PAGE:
3. People below 139 percent of the federal poverty level (again that’s about $15,000 for individual, $31,000 for family of four) will shop on the HIM and won’t have to pay a premium at all — the government will pick up the full tab via the “private option” version of Medicaid expansion. For that reason, the HIM prices will impact the overall cost of the “private option.” Will the premiums be higher or lower than the numbers predicted by the actuarial study presented by the Department of Human Services? This will be the first test for the cost projections used during the legislative debate over the policy.

4. Some healthy people who currently buy their own insurance on the private market will likely see higher premiums than the cheapest plans currently available. This is the “rate shock” that you may have seen on GOP social media feeds. The first thing to keep in mind is #2 above — people with low to moderate incomes will get subsidies to offset those costs. But healthy people above 400 percent FPL will probably have to pay more. And even some people (like me!) eligible for subsidies will probably still see a net increase in premiums, even after the government help.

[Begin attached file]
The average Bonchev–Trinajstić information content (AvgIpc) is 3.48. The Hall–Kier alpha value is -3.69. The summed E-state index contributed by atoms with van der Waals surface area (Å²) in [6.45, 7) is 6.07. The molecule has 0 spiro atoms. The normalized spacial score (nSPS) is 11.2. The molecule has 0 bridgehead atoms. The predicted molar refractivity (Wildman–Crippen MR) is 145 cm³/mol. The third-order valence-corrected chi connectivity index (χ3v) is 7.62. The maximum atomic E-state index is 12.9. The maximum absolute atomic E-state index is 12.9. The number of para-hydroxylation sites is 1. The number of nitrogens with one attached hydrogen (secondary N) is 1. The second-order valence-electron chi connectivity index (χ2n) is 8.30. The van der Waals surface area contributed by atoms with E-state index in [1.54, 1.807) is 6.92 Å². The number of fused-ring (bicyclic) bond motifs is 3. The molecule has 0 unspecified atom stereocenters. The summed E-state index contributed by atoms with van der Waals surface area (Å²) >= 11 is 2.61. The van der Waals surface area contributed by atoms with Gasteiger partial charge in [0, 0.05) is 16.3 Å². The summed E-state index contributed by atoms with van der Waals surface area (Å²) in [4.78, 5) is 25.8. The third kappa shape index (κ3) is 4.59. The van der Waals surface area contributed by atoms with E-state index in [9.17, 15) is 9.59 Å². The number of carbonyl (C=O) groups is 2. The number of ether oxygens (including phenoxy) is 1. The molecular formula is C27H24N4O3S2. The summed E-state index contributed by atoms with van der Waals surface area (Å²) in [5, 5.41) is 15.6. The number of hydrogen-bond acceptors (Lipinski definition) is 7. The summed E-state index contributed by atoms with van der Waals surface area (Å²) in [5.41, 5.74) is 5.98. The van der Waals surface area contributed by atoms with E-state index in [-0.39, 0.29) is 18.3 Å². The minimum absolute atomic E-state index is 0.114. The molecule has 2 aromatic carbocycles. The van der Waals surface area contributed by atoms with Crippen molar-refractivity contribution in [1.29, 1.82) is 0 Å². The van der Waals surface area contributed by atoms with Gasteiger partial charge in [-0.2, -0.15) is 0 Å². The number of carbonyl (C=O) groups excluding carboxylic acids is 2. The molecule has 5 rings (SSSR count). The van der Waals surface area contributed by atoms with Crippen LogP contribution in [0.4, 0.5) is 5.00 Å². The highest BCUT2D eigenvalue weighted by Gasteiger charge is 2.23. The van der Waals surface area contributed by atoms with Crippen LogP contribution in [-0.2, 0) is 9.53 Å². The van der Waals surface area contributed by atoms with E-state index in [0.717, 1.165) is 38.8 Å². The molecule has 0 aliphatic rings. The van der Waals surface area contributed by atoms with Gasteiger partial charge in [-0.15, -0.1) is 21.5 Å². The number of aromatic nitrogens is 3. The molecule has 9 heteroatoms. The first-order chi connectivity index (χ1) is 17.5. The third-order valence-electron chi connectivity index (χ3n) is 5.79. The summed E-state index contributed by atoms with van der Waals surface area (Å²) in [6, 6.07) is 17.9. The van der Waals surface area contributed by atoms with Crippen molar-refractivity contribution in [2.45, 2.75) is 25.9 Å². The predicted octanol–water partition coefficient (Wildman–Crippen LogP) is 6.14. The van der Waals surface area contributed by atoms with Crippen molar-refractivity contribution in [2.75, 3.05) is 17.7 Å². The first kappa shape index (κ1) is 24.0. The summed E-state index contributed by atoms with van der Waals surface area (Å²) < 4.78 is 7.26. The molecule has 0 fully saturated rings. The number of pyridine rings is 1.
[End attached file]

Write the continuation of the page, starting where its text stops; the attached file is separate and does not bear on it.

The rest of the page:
5. While some will likely see rates go up, others will likely see rates go down (or will become insurable after years of being denied). The brings us to why we’re likely to see higher prices for healthy folks. Right now, healthy people — particularly young, healthy males — can take advantage of the various forms of price discrimination and exclusionary policies in the private insurance market. I can get a sweet deal from Blue Cross precisely because they keep sick people out (or charge them exorbitant premiums). If you want people with pre-existing conditions to be able to get affordable coverage, that has to change. Obamacare basically creates a dynamic in which the healthy are subsidizing the sick. Broadly speaking, that’s the way that insurance pools work. You might think that it’s unfair that a healthy person can’t keep the super-cheap rates they have now, but remember that without Obamacare, many folks can’t get affordable coverage in the private market at all. And also remember that healthy people can become sick!